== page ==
California’s Country Past

By B-Bendin’ Honky-Tonker, Dave Gleason

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I grew up the suburbs of Northern California, in the East Bay town of Concord. In the early 1970’s this area had a real country feel to it – many ranches with horses surrounded by walnut orchards, and plenty of open space.

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Also typical of this era, there were plenty of bars and honky tonk rooms featuring ‘Live Country Music and Dancing’ nightly. My dad played these places on the weekends in various bands, doing the popular songs of the day, as well as the classics.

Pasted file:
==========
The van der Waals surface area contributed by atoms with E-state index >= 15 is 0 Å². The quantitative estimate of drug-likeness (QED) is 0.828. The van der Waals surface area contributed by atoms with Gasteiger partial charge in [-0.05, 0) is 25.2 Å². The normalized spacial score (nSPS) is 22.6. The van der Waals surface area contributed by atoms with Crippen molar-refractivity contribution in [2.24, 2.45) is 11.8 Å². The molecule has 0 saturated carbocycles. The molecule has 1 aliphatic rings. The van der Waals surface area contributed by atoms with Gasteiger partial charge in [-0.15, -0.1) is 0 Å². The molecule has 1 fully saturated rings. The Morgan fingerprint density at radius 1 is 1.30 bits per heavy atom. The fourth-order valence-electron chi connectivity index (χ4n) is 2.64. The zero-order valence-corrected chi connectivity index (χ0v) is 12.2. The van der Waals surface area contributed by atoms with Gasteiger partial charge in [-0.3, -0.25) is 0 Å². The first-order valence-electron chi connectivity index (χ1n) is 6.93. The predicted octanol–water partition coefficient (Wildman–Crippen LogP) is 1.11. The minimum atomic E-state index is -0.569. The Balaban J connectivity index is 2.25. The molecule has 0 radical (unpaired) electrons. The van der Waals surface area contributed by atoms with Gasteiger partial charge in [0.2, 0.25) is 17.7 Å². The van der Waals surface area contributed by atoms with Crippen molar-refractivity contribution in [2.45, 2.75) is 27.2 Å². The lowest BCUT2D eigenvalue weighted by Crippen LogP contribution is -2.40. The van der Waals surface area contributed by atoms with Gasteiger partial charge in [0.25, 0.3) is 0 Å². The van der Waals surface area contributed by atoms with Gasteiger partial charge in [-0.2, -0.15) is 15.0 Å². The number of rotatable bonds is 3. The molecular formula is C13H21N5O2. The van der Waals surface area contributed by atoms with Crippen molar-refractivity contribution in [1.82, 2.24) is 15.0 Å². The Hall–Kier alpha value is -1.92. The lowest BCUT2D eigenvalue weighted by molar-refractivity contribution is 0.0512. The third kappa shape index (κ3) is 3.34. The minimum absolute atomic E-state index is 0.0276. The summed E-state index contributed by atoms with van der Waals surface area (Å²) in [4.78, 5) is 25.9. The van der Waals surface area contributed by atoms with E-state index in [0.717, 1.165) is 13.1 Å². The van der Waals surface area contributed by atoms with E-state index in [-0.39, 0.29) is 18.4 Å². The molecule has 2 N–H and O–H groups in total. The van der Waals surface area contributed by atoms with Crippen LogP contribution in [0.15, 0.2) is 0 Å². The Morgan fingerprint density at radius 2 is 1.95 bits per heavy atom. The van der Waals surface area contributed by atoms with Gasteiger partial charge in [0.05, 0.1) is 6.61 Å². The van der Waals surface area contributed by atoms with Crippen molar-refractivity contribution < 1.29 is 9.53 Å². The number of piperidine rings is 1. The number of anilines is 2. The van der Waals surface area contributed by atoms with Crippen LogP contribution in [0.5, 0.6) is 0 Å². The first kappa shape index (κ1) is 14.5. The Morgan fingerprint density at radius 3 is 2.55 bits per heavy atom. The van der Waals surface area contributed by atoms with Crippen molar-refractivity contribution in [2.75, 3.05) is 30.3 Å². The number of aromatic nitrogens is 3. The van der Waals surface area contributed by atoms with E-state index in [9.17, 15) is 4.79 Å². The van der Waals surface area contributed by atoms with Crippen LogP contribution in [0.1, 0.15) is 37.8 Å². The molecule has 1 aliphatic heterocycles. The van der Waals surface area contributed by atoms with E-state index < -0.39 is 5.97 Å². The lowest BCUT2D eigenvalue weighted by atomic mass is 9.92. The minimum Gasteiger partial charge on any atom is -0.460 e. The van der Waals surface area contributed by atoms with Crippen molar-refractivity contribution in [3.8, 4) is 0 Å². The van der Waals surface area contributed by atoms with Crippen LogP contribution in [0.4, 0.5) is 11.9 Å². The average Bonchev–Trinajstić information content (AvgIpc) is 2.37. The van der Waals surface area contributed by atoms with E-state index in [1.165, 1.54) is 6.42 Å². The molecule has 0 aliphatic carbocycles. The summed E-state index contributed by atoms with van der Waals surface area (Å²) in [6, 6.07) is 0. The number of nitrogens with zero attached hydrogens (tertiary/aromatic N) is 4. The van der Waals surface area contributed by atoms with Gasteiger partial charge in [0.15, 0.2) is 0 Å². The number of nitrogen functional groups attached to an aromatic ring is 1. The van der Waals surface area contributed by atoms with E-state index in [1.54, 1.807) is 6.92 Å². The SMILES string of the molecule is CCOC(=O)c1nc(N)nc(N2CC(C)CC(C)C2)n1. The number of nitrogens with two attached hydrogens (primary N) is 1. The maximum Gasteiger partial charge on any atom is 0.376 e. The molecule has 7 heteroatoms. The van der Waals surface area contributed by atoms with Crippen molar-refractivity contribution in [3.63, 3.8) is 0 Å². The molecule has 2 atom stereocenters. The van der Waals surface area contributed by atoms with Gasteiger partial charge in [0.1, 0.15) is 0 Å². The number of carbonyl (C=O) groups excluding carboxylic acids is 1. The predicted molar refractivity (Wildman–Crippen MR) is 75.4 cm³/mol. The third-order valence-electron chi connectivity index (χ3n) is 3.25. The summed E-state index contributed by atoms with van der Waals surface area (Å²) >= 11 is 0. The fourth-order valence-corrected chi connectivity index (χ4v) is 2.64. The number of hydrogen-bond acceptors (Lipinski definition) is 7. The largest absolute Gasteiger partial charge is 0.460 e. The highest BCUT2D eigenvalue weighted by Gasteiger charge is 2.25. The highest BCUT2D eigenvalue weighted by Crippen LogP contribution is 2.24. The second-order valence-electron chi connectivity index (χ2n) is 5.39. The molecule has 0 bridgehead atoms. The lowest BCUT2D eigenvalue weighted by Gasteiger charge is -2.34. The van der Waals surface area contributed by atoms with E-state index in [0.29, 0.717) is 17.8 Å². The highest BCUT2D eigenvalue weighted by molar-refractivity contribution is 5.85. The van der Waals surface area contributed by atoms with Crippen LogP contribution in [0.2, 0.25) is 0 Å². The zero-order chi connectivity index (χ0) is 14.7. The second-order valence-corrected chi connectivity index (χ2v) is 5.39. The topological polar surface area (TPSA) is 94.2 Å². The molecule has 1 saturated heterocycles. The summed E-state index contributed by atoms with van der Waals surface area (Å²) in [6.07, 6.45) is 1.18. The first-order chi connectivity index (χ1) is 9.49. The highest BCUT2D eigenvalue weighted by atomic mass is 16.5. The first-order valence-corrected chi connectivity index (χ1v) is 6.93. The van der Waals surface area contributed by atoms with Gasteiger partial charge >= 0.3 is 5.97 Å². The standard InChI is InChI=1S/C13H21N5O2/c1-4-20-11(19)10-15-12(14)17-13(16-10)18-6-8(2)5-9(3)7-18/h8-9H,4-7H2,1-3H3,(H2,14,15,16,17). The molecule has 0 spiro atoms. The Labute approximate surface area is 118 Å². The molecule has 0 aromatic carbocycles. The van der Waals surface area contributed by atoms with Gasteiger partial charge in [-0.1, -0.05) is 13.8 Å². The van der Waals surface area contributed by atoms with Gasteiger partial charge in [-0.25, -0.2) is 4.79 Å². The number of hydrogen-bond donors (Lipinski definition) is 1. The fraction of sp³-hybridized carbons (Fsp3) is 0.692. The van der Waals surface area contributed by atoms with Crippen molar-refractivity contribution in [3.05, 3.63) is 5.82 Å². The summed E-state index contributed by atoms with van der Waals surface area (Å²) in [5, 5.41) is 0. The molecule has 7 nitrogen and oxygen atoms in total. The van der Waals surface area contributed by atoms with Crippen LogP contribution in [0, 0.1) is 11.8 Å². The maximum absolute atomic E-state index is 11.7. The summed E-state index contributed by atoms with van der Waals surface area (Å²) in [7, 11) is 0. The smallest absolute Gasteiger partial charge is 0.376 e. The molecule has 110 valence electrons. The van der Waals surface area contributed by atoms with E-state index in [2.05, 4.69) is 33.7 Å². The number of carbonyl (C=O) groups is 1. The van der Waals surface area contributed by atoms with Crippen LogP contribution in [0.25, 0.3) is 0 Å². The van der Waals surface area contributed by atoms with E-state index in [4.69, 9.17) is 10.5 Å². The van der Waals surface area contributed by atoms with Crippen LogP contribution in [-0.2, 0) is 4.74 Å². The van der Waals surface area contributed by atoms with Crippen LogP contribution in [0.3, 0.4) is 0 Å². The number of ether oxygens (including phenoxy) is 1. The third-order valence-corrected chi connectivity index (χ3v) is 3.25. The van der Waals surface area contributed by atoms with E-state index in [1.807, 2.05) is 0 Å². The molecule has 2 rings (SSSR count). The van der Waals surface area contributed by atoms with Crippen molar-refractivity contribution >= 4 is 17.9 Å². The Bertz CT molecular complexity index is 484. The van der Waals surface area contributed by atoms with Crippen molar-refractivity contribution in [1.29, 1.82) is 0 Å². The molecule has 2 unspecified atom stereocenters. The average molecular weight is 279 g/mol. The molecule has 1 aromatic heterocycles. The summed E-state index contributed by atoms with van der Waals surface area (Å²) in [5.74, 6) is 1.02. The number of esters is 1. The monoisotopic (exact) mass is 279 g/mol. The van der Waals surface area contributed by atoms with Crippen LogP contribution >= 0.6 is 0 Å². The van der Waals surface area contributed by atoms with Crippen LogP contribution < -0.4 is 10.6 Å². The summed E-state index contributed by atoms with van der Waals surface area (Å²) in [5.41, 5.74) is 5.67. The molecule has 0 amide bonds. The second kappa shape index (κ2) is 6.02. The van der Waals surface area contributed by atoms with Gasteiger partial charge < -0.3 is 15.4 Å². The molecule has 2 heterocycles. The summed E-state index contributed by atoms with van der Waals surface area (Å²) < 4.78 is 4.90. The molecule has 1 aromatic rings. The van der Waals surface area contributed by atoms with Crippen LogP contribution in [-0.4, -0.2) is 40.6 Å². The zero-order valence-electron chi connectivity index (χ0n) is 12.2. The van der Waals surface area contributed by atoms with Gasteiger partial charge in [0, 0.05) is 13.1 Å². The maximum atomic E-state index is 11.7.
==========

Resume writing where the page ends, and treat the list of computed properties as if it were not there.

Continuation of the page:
Rooms like The Black Bart Saloon, Pix Patio, The Country Road West, and The It Club all had bands playing 6 and 7 nights a week. All of these places are, of course, gone, and forgotten history.

Northern California at this time was a hotbed of California Country music from Sacramento down through the San Francisco Bay Area, clear down to San Jose. It was a rich and thriving circuit loaded with the kind of bars that country musicians today dream of playing – the ‘Real Deal’ kind of places.  Now this land is over-developed and over populated (sound familiar?) and any elements of the country life have long been paved over.

There is still plenty of California Country to find though, such as a drive through one of my favorite areas – Highway 99 through the Central Valley.  It’s a real dose of what is left of California Country. Highly recommended.

This post was submitted by Dave Gleason.

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